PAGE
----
Rabbi Joe Kanofsky is an alumnus of the Wexner Graduate Fellowship Program, Class XI. Joe is the rabbi of Kehillat Shaarei Torah in Toronto, Canada [www.shaareitorah.com. From 2001- 2004, he served as Poland Director of the Ronald S. Lauder Foundation. He can be reached at yossel@prodigy.net. 

A year after his passing, I believe the world has been diminished by the loss of Rabbi Chaskel Besser, whom I looked up to as a teacher, mentor, role model, and friend. I spoke about Rabbi Besser’s passing in my shul, wrote about him in several newspapers, but, still don’t feel as though I’ve begun to adapt to the world without this shining neshama in it. I bought a copy of the recent biography of him for our library, but even this collection of stories http://tinyurl.com/ybzgsbg doesn’t give you the sense of the person that I had, in the many hours I had the privilege to sit in his office in New York, or spend time with him in Poland, hearing his stories and asking him questions and seeing his perspective on the world.

I had the honor and delight of knowing Rabbi Besser since 1992. From the mid 1980’s until his passing earlier this year, he was the Chairman for Poland of the Ronald S Lauder Foundation. In his partnership with Ambassador Lauder, they built and inaugurated dozens of Jewish schools throughout Central Europe, brought rabbis, teachers, translators, guitar players, and other summer camp staff to thousands of Jewish kids in 16 countries seeking to discover their Jewish identities, and helped nurture a generation of Jewish leaders from those countries, from Germany to Poland to Hungary to Russia to former Yugoslavia, and everywhere in between. 

Rabbi Besser was the international chairman of the Daf Yomi, the worldwide movement to study a page of Talmud every day, begun in 1928 by Rabbi Meir Shapiro of Lublin, and now nearing completion of its 12th cycle. He gave a daily gemara shiur on “the daf” in his modest shul in the Upper West Side of Manhattan, and a number of people I knew from graduate school who moved there to pursue careers in Law were his students. He was a featured speaker at the most recent “Siyum Hashas”, the worldwide celebration of the completion of study of the entire Talmud. 

Daf Yomi itself is sponsored by Agudas Israel, an orthodox political/communal organization founded almost 100 years ago in Rabbi Besser’s native town of Katowice, Poland (it was Germany then). As a member of the Presidium of Agudah, Rabbi Besser was a confidant and friend to many roshei yeshiva and major rabbis of the 20th century, and in the many hours I spent with him, never seemed close to running out of stories, insights, recollections.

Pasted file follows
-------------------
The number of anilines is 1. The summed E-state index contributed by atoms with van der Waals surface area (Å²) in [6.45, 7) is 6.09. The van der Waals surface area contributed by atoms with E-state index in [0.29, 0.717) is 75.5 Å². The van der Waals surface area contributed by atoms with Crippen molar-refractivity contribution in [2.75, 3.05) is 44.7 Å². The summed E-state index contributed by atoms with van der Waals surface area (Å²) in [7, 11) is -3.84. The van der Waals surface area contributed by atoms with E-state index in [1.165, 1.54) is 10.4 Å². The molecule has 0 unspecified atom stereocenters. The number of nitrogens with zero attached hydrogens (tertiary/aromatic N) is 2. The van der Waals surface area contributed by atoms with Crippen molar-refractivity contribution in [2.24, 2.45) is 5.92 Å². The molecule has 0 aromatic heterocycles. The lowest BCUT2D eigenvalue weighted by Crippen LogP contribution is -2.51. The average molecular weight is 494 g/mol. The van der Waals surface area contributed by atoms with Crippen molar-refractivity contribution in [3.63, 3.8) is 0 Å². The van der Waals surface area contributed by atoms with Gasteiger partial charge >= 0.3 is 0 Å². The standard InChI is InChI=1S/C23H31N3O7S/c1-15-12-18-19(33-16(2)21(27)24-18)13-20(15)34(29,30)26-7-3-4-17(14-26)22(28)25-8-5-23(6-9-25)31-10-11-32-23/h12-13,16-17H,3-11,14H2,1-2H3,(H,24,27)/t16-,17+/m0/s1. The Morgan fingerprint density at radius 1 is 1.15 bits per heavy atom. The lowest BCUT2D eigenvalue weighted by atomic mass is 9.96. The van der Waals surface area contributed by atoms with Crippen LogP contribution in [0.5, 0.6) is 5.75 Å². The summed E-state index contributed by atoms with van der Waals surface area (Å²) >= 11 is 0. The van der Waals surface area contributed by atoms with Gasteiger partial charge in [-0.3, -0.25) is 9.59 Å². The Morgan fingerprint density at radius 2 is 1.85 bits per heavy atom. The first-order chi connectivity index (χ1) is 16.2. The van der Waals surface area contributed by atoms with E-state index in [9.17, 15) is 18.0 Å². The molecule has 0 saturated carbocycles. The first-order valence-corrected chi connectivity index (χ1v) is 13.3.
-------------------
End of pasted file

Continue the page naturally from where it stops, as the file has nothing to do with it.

Amidst all this, he was a successful businessman and investor, and advocate in many forums for community concerns. He brought many different parties to the table in international talks about restitution of Jewish property confiscated in the Holocaust, in preserving sites of Jewish interest overseas, and many other venues.

Yet nothing of his resume, his work with NGOs or governments, his business interests, tell you enough about the man himself and what he was: a seamless blending of a person steeped in Torah learning, engaged with and appreciative of the world of culture, literature, and music; and a genuine “mentch,”—greeting and connecting with people of all backgrounds, temperaments, and religious (or non-religious!) orientations. 

Rabbi Besser seemed to me fear nothing and no one, other than G-d. He was not afraid of what people might write, say, or think about him—he was completely comfortable with who he was and what he stood for such that he didn’t need to defend it or protect it from unfriendly influences—he simply stood for Judaism, for kindness, for wisdom, and for greeting each person with a smile. And a kind word. 

I believe that we all need role models. It’s good to study, it’s vital to be familiar and constantly engaged with sacred texts. It’s important to know the choreography of Jewish life, the halachot, what to do, and how, and when. Yet I feel that we need someone to embody it, to lift it off the page, to make it real, to breathe life into it. He did that, with uncommon grace. 

The story I told in my shul captures this quite appropriately considering what an aficionado of classical music Rabbi Besser was: It’s an explanation by Rabbi Nathan Lopes Cardozo, in a lecture I heard called “Halacha as a Symphony.” Apparently, Cardozo had a neighbor in Israel who was an amateur violinist. This neighbor would constantly practice Beethoven’s violin concerto—with such dedication, if not expertise, that Rabbi Cardozo felt he knew it by heart. So when Yehudi Menuhin came to town to perform the concerto, he went to hear the performance, and was stunned: this was a completely different piece of music! The same notes, in the same order, with the same rhythm and meter—but in the hands of a virtuoso, those same notes can elevate you and transform your life.

Rabbi Besser, alav hashalom, was a virtuoso. He lived a completely Jewish life, and not only that: he made it into a beautiful symphony. He was a great rabbi, a European Gentleman, and an Ish ha-Chessed; a person of kindness. I miss him dearly, and I think I always will.